Tito

Tito

[tee-toh]
Schipa, Tito, 1888-1965, Italian operatic tenor. He made his debut in 1910 in Vercelli. After many appearances in Europe, he came to the United States in 1919, joining the Chicago Opera Company. He sang with the Metropolitan Opera Company from 1932 to 1935. Possessing a beautiful voice and impeccable artistry, he sang the leading lyric tenor roles in all the principal operas of the French and German repertory and appeared in the major opera houses of Spain, Italy, and South America.
Puente, Tito (Ernesto Antonio Puente, Jr.), 1923-2000, American musician, b. New York City. One of the premier composers and players of Latin music, he was a bandleader, pianist, and virtuoso percussionist. He began playing in the 1930s and performed in various bands while studying at the Juilliard School of Music (1945-47). In 1947 he formed his own group, the Piccadilly Boys, which shortly afterward became the Tito Puente Orchestra. During the 1950s, Puente became renowned for his Big Band renditions, in person and on recordings, of such Latin dance-craze styles as the mambo and cha-cha; in the 1960s he also turned to pachenga music. Puente played in and led many other bands. Also beginning in the 1960s he collaborated with several jazz musicians and thereafter customarily worked in either a Latin or jazz style, or a combination of the two, becoming an important figure in salsa music. During his long career, Puente won five Grammys and recorded 118 albums.
Tito, Josip Broz, 1892-1980, Yugoslav Communist leader, marshal of Yugoslavia. He was originally Josip Broz.

Rise to Power

The son of a blacksmith in a Croatian village, Tito fought in Russia with the Austro-Hungarian army in World War I and was captured by the Russians. He served with distinction in the Red Army during the Russian civil war of 1918 to 1920. Several years later Broz returned to Croatia and, while a metalworker, became a prominent union organizer. He was (1929-34) imprisoned as a political agitator. In 1937 the Comintern assigned to him the reorganization of the Yugoslav Communist party, and in 1941 he emerged as a leader of Yugoslav partisan resistance forces after the defeat and occupation of Yugoslavia by the Axis Powers. It was then that he adopted the name Tito.

Although the core of his partisan army was Communist, Tito's rapidly growing forces included many non-Communists. Despite the opposition of the Yugoslav government in exile, which supported the Serbian resistance leader DraŽa Mihajlović, Tito's army and its successes soon eclipsed those of Mihajlović and his chetniks. Among the causes of his success were his swift guerrilla tactics, his own magnetic personality, and the appeal of his political program—a federated Yugoslavia—to the non-Serbian elements of the population. Although they cooperated at first, Tito and Mihajlović soon clashed.

By 1943, Tito headed a large army and controlled a sizable part of Yugoslavia, centered in Bosnia. Tito was supported from the first by the USSR, but in 1944 he also received the full support of Britain and the United States. In Nov., 1944, after the liberation of Belgrade, he negotiated a merger of the royal Yugoslav government and his own council of national liberation, and in Mar., 1945, he became head of the new federal Yugoslav government.

Already the virtual dictator of Yugoslavia, he won a major electoral victory in Nov., 1945, at the head of the Communist-dominated National Liberation Front, whose candidates were the only ones permitted to run in the election. With the opposition abstaining, Tito won almost 80% of the vote. King Peter II was deposed, and a republic was proclaimed (see Yugoslavia).

Tito's Dictatorship

As premier and minister of defense from 1945, Marshal Tito ruled Yugoslavia dictatorially. He suppressed internal opposition by such measures as the execution of Mihajlović and the jailing (1946) of Archbishop Stepinac of Zagreb, and he nationalized Yugoslav industry and undertook a planned economy. He did not attempt to collectivize the land of the Yugoslav small farmers, but he forced them, under threat of severe penalties, to furnish large portions of their produce to the state.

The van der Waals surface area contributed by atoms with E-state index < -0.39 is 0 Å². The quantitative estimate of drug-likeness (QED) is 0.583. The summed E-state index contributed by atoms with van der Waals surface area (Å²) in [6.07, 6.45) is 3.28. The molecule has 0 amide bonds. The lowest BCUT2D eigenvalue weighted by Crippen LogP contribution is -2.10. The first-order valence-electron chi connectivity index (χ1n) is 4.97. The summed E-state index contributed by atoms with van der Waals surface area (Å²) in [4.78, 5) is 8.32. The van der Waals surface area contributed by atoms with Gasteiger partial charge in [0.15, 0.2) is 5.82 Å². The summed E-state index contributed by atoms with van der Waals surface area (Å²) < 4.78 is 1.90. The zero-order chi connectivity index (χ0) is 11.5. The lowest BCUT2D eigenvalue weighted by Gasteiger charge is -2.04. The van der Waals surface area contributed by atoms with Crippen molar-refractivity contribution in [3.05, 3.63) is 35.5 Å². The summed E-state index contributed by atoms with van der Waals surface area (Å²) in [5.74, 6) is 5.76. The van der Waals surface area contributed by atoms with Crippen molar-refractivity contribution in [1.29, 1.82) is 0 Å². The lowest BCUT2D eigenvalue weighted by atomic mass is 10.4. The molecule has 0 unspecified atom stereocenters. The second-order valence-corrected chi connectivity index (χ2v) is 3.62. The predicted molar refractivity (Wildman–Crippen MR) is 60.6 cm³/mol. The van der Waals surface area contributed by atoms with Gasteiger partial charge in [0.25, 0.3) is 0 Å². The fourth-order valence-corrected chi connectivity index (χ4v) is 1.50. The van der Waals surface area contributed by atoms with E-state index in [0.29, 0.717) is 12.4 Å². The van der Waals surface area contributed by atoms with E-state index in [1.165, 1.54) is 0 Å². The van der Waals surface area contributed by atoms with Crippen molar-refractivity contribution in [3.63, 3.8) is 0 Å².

Although Yugoslavia was closely associated with the USSR and was a leading member of the Cominform, Tito often pursued independent policies and did not hesitate to curtail the activities of Soviet agents. In 1948 the Cominform accused Tito of having deviated from the correct Communist line. Tito denied the charges and refused to submit to the Cominform, from which Yugoslavia was then expelled.

Having already transformed Yugoslavia into an armed camp, built up a highly efficient secret police, and purged dissident elements in the Communist party, Tito succeeded in maintaining his position despite the hostility of the USSR and his neighbors. Although he accepted loans from the Western powers, he initially did not alter his internal program. In later years, however, he relaxed many of the regime's strict controls, particularly those affecting the small farmers. As a result, Yugoslavia became the most liberal Communist country of Europe.

On close terms with President Nasser of Egypt and Prime Minister Jawaharlal Nehru of India, Tito unsuccessfully tried to develop common policies among nonaligned nations. Relations with the USSR were alternately friendly and hostile. In 1968, together with the Romanian party chief, Nicolae Ceauşescu, Tito led the opposition to the Soviet intervention in Czechoslovakia.

Tito was repeatedly reelected president from his first term in 1953, and in 1963 his term was made unlimited. In an effort to provide for succession to the leadership after his death, Tito established (1971) a 22-member collective presidency composed of the presidents of the 6 republican and 2 autonomous provincial assemblies and 14 members chosen from the republican and provincial assemblies for 5-year terms. In July, 1971, Tito was elected chairman of the new presidency.

During the 1970s the economy began to weaken under the weight of foreign debt, high inflation, and inefficient industry. Also, he was under increasing pressure from nationalist forces within Yugoslavia, especially Croatian secessionists who threatened to break up the federation. Following their repression, Tito tightened control of intellectual life. After his death in 1980, the ethnic tensions resurfaced, helping to bring about the eventual violent breakup of the federation in the early 1990s.